By the way, you are doing a good job here. Keep on rocking! It's an 8.

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Todd Simpson
post Jan 22 2019, 07:11 AM
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Well played! I enjoyed listening to this quite a bit. As Gabe mentioned, your guitar should be the loudest thing in the mix as that is what we are trying to hear in order to grade it properly smile.gif I'm sure this can be fixed in your next rec.

As for your playing, I'm impressed! You have very good technique here and your vibrato in particualr is impressive. It's not timid, shy, or shallow. It's wide, deep, and soulful. Score!!!
I also noticed that you seem very intensely concentrated on your neck. Once you learn a piece of music, and learn it well, ideally you should not have to look at the fretboard constantly. Practice playing your next rec with your eyes closed, once you get it down, and see how much of it you can do without looking at your neck. Once you start playing live, you don't want to be stuck staring at your neck the entire gig. It's a good habit to avoid it if possible. Also, it gives you the chance to focus on the emotions you are trying to convey rather than just playing the notes.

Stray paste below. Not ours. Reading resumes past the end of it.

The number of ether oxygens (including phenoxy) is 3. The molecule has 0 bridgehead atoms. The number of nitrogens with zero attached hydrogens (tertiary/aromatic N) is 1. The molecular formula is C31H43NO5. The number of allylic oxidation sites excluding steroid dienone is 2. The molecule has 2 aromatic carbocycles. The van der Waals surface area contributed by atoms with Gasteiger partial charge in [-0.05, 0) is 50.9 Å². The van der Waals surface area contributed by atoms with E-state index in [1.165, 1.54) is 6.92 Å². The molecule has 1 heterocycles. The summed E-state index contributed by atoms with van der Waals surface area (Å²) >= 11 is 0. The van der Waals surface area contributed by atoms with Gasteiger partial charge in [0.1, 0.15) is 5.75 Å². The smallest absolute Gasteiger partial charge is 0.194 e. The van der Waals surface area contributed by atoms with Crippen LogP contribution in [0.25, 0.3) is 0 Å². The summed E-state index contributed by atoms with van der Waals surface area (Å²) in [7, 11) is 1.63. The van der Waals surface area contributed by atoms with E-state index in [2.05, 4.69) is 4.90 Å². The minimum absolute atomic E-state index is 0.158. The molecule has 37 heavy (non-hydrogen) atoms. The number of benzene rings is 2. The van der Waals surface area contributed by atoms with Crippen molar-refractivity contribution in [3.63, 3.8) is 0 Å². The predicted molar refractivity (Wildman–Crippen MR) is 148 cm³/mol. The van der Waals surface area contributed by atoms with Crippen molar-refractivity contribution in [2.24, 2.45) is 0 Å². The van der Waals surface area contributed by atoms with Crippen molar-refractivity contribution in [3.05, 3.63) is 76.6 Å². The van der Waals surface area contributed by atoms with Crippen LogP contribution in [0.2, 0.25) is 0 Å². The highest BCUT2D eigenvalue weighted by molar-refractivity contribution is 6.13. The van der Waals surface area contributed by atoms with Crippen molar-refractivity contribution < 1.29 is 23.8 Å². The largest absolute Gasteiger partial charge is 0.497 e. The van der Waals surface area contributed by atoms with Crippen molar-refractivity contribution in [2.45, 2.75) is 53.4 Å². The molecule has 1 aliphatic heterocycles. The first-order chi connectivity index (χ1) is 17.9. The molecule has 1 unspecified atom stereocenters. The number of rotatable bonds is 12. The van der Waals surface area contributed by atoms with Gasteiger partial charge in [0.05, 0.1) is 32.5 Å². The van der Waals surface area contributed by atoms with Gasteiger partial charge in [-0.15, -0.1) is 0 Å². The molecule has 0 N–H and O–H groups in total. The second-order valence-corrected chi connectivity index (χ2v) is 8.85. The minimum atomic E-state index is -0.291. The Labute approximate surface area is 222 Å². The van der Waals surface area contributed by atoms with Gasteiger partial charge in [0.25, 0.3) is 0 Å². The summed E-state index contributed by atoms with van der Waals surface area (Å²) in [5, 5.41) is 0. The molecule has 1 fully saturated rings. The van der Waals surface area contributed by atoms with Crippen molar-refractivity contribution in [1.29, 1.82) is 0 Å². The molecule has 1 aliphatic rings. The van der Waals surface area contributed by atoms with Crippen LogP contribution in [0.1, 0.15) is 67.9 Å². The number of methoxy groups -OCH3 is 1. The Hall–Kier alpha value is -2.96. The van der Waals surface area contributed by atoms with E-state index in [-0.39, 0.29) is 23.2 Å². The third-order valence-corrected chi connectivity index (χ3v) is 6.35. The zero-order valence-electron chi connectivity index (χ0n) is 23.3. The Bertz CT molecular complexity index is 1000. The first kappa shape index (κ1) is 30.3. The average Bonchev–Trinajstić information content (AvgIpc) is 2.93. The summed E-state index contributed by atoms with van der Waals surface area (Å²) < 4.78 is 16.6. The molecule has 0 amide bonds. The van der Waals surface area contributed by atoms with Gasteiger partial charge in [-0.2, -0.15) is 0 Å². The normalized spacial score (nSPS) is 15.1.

Overall, very well done and a solid 8 from me!!
QUOTE (Victor Simion @ Jan 20 2019, 10:40 AM) *
Original lesson: Neoclassical Solo For Beginners by Emir Hot

Hi all, Thank you for this nice lessons. I need some advice for improving.

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Kristofer Dahl
post Jan 22 2019, 02:55 PM
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This is really nicely done -

I agree with the improvement suggestions here. If you want this to sound pro - and you are on a good path - then the focus should be on improving your tone, timing and vibrato in this lesson.

You playing here falls well within what we expect form a level 3 lesson so you get an 8 from me - keep p the good work!

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Darius Wave
post Jan 23 2019, 11:00 AM
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Hey there!